Advertising
Advertising

16 Amazing Classical Music Compositions That Will Inspire You

16 Amazing Classical Music Compositions That Will Inspire You

Classical music has a remarkable capacity to inspire. It can lift your mood in an instant (making it an effective anti-depressant), assist you in your work, and provide the soundtrack to your life. It is also more accessible than ever before thanks to the Music Animation Machine—the work of Stephen Malinowski. Through this, we can now observe, in vivid detail, what happens in some of the finest masterpieces ever composed.

Making the videos you see below requires entering a score of music into notation software, and synchronizing it to the recording. The music has to be adjusted to the score as a performer can often add, change, or miss notes. Animation is then designed for the video, before rendering and assembly occurs in a video editing program. The audio, titles, and credits are subsequently added and the video is uploaded online (for a detailed look at the process see this diagram). Whilst I can report this in a succinct paragraph, each video takes a great deal of time to construct.

You can visit Stephen Malinowski’s YouTube channel, smalin, for an extensive range of animated music.

1. Chopin’s Nocturne in E-flat Major, Opus 9, No. 2

Frédéric Chopin (1810–1849) was a Polish composer famed for his emotive piano compositions. He spent much of his life in Paris, but snubbed a celebrity lifestyle in favor of relative solitude. He rarely performed in public, preferring intimate performances in his flat.

2. Beethoven’s Symphony 7, Allegretto, 2nd movement

http://www.youtube.com/watch?v=4uOxOgm5jQ4

Advertising

Ludwig van Beethoven (1770–1827) remains one of the finest composers in history. Famously, his hearing began to deteriorate circa 1800, and much of his later work was created despite being deaf.

3. Beethoven’s Moonlight Sonata, 1st movement

http://www.youtube.com/watch?v=oFSRs7iqAv8

Also known as Piano Sonata No. 14 in C-sharp minor “Quasi una fantasia,” this piece was completed in 1801. This is the famous first movement.

4. Mozart’s Piano Concerto No. 21, Andante (“Elvira Madigan”)

http://www.youtube.com/watch?v=rKZr3ExeXUc

Wolfgang Amadeus Mozart’s (1756–1791) startling genius saw him compose over 600 pieces. A virtuoso performer, he had concertos and operas on the go before he was 10, and died mysteriously at only 35.

Advertising

5. Vivaldi’s Winter, Four Seasons (Allegro)

Antonio Vivaldi (1678–1741) was a Baroque composer famed for his violin skills. He’s perhaps best known for The Four Seasons, composed in 1723. This is the fourth concerto of the set—Winter.

6. Pachelbel’s Canon in D

Johann Pachelbel (1653–1706) was a German Baroque composer. Unfortunately, much of his work has been lost, and this piece lay forgotten for hundreds of years. It was re-published in 1919 and has since become a much celebrated work.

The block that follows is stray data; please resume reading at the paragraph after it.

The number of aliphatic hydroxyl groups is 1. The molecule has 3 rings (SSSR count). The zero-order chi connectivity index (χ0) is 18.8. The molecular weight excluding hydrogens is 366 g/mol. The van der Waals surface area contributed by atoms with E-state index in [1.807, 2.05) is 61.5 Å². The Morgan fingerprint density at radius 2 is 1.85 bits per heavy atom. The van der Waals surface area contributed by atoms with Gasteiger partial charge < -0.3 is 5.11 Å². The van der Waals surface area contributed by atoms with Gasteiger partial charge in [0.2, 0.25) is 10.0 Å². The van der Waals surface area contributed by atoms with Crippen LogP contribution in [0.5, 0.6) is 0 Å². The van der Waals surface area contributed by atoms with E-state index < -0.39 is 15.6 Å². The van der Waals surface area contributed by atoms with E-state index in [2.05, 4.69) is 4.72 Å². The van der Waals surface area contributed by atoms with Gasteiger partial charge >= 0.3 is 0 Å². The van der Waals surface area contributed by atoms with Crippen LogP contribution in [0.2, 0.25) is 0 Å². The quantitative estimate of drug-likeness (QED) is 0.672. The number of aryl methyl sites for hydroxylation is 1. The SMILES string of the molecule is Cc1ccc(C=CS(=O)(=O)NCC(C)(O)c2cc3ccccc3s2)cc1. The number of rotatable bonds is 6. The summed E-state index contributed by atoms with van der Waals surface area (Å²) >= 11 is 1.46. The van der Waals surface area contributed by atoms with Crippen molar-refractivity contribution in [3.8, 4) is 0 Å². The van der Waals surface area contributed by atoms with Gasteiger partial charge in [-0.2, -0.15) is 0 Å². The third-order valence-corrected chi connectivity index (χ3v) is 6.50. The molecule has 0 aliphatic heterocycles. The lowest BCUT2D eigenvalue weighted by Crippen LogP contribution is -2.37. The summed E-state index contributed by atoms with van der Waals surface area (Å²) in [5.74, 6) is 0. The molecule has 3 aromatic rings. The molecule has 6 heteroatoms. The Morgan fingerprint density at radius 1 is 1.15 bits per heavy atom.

7. Bach’s Air (“on the G string”, string orchestra)

This is August Wilhelmj’s arrangement of Bach’s Orchestral Suite No. 3 in D major. The original piece was finished circa 1720, with Wilhelmj adapting the second movement in the late 19th century.

8. Bach’s Preludio, Partita in E Major, Lara St. John, solo violin

Bach’s compositions are renowned for their emotional intensity. As a consequence, his work is highly regarded in cultural circles for its artistic depth.

9. Bach’s Cello Suite No. 1, 1st movement

Bach’s music gained popularity after a revival during the 19th century. He remains one of the major names associated with great composers.

Advertising

10. Schubert’s Piano Trio in E-flat major, 2nd movement

http://www.youtube.com/watch?v=tKZBmMu06Fg

Franz Schubert (1797–1828) was an Austrian composer. He lived to only 32, but still composed 600 Lieder, ten symphonies, operas, chamber music, and much more. Despite his prolific nature, he was unappreciated during his era. He’s now considered an all-time great.

11. Mendelssohn’s Violin Concerto, 1st movement, E Minor, Opus 64

Felix Mendelssohn (1809–1847) was a German composer during the Romantic period. He helped re-popularize Bach’s music during his time.

12. Mendelssohn’s String Quartet No. 2, 3rd movement, Intermezzo

Mendelssohn’s extensive body of work includes symphonies, oratorios, and chamber music. As a composer, he was reassessed in the 20th century and has since become increasingly popular, having suffered restrictive anti-Semitism during his lifetime.

13. Tallis’s Spem in Alium (40-voice motet)

Thomas Tallis (1505–1585) is regarded as one of England’s finest-ever composers. Here is a mesmerizing composition from 1570—it’s for eight choirs of five voices each (soprano, alto, tenor, baritone, and bass). As it requires forty competent singers who can meet the motet’s demands, it is rarely performed.

Advertising

14. Handel’s Hallelujah Chorus from Messiah